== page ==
(POSTED: July 29, 2004)
History of Beer & Alcohol
Wall paintings and models of breweries on tomb walls tells us that the ancient Egyptians practiced this art. Texts list three types. Red beer, the most common, was made by combining undercooked bread loaves (of barley or wheat) with water and crushed wheat, and allowed to ferment in the sun. This liquid was then filtered and stored. This type of beer is still made in this manner in Sudan and parts of Egypt. Sweet beer is also mentioned, although little is known about it. Black beer is assumed to be the most alcoholic, perhaps due to a longer period of fermentation. Texts also speak of a Sumerian beer, which was probably imported.
Phonecia, judging by the archaeological evidence, was also
familiar with the beverage.
Two Dutch colonists established the first private brewery in America in 1612, at the tip of Manhattan Island. The first
Dutch-American child born was born there, as the entire settlement believed it would be good luck.
The passengers on the Mayflower brought their own beer with them, very usual in a time when the water was largely deemed unsafe, and on a sea-voyage, unavailable. The crew of the Mayflower, wishing to make sure that they had enough of the drink to consume on the way back to England, decided to let their passengers off a bit early and farther north than originally planned. And thus was Plymouth Rock, in December of 1620, the landing point for the Pilgrims. One diary entry noted, "We could not now take time for further search or consideration; our victuals being much spent, especially our beere."
In 1622, the first public brewery was opened in New Amsterdam.
Beer-making was at first something of a struggle in the New World, due to the lack of grains. Alternatives such as corn, persimmons, maple syrup, pumpkins, and spruce bark were tried and discarded. Even today, only three states grow hops--Idaho, Washington, and Oregon.
The founder of the Pennsylvania colony, William Penn, opened the first brewery in Pennsylvania in 1638. Pennsylvania had the good fortune to be able to grow the barley needed for beer.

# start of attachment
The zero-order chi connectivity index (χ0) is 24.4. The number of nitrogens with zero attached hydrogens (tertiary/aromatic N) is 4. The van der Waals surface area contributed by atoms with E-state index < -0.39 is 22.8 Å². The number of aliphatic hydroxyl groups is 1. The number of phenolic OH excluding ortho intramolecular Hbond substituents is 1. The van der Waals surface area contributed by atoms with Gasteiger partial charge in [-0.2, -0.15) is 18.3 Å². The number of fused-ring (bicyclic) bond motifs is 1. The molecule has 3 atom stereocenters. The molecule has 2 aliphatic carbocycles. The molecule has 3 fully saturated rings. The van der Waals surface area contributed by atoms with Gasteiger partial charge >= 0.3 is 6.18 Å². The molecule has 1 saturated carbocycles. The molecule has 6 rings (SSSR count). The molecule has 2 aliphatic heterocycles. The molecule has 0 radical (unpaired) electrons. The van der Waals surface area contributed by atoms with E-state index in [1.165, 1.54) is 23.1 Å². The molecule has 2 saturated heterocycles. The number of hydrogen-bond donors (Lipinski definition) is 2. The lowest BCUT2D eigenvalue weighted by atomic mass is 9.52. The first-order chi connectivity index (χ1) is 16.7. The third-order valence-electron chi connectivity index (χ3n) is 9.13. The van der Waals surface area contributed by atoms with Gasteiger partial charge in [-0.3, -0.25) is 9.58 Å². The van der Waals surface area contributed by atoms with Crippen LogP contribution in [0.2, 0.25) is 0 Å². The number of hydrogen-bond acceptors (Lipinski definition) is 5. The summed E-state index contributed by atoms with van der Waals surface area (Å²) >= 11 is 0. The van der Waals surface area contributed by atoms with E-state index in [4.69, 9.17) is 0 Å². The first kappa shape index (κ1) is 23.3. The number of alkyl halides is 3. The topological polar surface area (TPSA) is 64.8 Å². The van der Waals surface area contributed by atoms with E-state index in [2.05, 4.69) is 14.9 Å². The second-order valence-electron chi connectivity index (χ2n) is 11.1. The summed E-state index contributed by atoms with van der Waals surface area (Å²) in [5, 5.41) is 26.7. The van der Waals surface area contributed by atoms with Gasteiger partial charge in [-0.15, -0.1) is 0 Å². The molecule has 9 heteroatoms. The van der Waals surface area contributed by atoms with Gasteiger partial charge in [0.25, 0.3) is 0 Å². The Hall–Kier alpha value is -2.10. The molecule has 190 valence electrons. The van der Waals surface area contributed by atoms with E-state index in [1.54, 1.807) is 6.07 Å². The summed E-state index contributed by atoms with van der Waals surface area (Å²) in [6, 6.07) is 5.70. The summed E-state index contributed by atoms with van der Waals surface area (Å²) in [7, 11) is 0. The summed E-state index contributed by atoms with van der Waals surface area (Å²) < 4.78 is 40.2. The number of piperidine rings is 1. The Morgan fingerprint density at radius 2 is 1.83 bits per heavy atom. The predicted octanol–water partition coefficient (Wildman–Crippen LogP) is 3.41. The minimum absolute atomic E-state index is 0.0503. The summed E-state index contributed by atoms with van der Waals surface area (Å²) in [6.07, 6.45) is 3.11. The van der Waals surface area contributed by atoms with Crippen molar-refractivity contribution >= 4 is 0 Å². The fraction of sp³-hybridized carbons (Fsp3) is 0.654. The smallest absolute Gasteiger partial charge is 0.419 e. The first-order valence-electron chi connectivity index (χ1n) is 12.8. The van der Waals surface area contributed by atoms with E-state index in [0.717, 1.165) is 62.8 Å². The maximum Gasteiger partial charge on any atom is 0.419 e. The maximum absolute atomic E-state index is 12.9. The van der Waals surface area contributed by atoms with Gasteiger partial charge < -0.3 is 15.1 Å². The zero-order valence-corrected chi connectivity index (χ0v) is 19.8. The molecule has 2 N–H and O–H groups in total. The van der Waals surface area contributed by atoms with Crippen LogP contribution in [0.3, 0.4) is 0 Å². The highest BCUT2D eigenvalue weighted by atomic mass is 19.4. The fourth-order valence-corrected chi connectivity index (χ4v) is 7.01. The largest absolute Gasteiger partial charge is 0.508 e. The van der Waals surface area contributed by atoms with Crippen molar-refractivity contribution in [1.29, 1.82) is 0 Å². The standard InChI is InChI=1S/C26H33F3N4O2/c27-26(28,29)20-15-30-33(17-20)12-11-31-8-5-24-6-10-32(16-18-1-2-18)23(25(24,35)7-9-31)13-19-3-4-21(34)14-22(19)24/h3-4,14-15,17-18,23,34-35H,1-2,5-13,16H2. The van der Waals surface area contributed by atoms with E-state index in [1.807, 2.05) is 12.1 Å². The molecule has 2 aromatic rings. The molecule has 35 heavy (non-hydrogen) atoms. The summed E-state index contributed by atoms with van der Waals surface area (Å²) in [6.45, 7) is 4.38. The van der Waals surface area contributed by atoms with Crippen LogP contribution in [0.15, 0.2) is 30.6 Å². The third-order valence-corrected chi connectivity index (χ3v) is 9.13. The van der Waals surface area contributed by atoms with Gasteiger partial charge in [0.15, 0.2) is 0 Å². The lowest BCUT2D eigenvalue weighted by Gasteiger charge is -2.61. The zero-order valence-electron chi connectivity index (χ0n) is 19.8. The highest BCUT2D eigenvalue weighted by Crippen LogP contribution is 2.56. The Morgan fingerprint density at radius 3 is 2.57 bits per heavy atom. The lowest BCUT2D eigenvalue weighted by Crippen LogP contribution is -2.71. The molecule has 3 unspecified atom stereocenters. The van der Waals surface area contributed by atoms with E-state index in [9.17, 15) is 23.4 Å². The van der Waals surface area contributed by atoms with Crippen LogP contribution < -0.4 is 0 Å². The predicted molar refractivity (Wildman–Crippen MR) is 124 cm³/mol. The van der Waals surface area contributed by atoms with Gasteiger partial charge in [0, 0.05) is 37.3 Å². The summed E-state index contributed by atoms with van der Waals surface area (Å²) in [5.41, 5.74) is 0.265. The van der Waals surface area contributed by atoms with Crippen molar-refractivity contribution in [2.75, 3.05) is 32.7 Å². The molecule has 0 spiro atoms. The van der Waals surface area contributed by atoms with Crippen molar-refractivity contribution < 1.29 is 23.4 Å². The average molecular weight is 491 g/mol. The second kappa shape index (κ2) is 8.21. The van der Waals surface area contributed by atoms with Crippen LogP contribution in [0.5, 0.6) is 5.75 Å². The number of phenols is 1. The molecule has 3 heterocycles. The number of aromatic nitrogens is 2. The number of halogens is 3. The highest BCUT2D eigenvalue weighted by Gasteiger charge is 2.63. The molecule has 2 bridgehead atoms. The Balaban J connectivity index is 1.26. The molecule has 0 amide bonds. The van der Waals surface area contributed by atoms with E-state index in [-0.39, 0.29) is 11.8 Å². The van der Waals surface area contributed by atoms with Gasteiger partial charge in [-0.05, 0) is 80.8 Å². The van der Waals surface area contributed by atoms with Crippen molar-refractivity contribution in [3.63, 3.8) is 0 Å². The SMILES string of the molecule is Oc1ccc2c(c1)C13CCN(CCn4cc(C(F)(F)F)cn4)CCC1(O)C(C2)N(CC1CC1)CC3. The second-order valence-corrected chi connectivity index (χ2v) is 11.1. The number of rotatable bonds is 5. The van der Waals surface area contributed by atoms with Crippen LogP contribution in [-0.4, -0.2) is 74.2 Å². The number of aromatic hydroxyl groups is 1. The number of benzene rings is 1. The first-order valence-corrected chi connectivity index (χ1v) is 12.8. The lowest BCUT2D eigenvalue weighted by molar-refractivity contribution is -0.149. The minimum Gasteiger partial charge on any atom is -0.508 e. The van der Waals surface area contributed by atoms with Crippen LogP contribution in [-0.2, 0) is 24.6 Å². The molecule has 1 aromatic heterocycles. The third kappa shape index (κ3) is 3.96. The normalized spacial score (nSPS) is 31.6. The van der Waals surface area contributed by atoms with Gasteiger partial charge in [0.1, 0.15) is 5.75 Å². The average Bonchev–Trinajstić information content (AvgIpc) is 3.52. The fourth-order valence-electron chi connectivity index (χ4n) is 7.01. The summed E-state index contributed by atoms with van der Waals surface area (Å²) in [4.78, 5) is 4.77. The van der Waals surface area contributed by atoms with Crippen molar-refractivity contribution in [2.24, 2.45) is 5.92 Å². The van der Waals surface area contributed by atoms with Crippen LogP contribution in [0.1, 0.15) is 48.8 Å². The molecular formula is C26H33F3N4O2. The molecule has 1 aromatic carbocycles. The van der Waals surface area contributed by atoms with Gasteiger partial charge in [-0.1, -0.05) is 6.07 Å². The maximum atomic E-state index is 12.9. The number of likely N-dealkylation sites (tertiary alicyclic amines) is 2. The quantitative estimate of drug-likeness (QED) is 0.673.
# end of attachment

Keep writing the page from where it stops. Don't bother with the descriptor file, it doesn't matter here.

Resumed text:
By 1672, Manhattan had four alehouses.
Until the middle of the 18th century, beer-making was largely the province of women. Although breweries certainly existed, drinks consumed at home were primarily made at home. Beer usually replaced water as the usual drink, and was usually safer. An early morning drink of beer or ale was typical in colonial America, even for children. New Englanders eventually made hard cider their drink, given the paucity of wheat, but the idea remained.
The increase of German immigrants in the 1840s led to the establishment of lager beers, and made Milwaukee the beer capitol of the US. Their formulation of beer was less alcoholic than that of Europe, although higher in alcohol content than that available today.
At the time of Prohibition, the majority of Americans drank beer, and the beer industry was well-established. After Prohibition, it made a quick comeback. (This was not the case with America's wine industry, which was terribly damaged by Prohibiiton.)
Coors beer, once known as "Colorado Kool Aid" was, until fairly recently, only shipped to eleven Western states. As a result, quite a bit of interest was drummed up. Not until refrigerated trunks were improved enough to allow safe shipping of this additive and preservative free beer to the rest of the country.
The latest development of the history of beer in America is the rise of microbrewery. Sam Adams beer might be credited with starting this Renaissance in 1985, with their national shipping of their microbrewed beer.
Types of beer
Bock beer takes its name from Einbeck, Germany, regarded as the oldest brewing city in Germany, where it was created. Traditionally brewed in the fall, but consumed in the spring, it packed a hefty alcoholic punch.
Wheat beer (aka weiss beer, weisenbier, wit bier, and biere blanche) contain less barley than most other beers, and up to 40% wheat. This makes for a light, acidic beer that is good for drinking with rich meats (like barbecue).
Belgians come into the picture again with their lambics, which are still wheat-based, but don't require extra yeast, which makes their flavor very light and crisp. The Belgians frequently add cherry or other fruits to it, making for a very refreshing brew.
Pilsner is synonomous with Czech beer (from the Czech town of Pilsner), and is known for the strong flavor of hops that predominates. If you like some bitterness, this is a good choice.
Ales are usually not made with hops, thus cutting down on their bitterness. They have a clean and bold taste of their own, though, and are best enjoyed by themselves, not at mealtime.